Give the Gift of SWS Membership and Support SWS on Giving Tuesday!

As we embrace the spirit of giving today on Giving Tuesday, please consider giving the gift of SWS Membership to a valued colleague or student, and also supporting our organization through a donation.

Give the Gift of Membership:

SWS Membership grants them access to a wide range of benefits and resources. It’s a thoughtful way to show appreciation to someone you work closely with or a dedicated student. To gift an SWS Membership, please complete this form:

Donate to SWS:

In addition to gifting Membership, you could support SWS and all of our programming and scholarships through a donation.

To make your contribution, please complete this form: Please note that since SWS is a 501(c)(6) tax-exempt organization, donations to SWS are not tax-deductible.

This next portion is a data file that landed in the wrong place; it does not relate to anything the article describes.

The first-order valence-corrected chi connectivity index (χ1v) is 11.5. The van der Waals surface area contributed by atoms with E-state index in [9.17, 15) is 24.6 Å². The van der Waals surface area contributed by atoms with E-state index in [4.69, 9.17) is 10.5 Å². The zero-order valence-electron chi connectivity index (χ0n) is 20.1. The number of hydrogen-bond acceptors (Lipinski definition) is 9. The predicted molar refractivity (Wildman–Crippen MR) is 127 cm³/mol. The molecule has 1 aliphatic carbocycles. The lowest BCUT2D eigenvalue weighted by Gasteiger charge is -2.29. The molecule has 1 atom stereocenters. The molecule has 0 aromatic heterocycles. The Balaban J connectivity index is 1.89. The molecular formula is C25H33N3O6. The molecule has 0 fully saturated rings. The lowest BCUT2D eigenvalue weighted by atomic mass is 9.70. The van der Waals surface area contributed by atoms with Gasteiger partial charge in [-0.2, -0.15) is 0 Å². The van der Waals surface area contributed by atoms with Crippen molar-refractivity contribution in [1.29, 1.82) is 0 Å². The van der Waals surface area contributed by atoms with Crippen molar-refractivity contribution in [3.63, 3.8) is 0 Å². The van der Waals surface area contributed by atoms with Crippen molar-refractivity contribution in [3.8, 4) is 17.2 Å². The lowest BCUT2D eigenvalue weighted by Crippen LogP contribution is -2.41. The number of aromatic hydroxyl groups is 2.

Wishing you a joyous Giving Tuesday!

Young Chinese Women are Defying the Communist Party by Leta Hong Fincher

Young Chinese Women Are Defying the Communist Party by Leta Hong Fincher, SWS member

The pressure to marry began when Amiee was in her early 20s.

By 25, her Chinese parents were accusing her of causing them a public loss of face because she still had no plans to wed. Her father warned her that women are worth less to a man as they near the age of 30, when — according to Chinese government propaganda — their peak childbearing time has passed. When Amiee was 29, her mother threatened to jump off a building if she didn’t find a husband.

At family gatherings like Chinese New Year, relatives badgered her to help her “entire clan find peace,” she told me, and at work she was pressured into company-organized blind dates, chaperoned by several colleagues. These were “terrifying,” she said.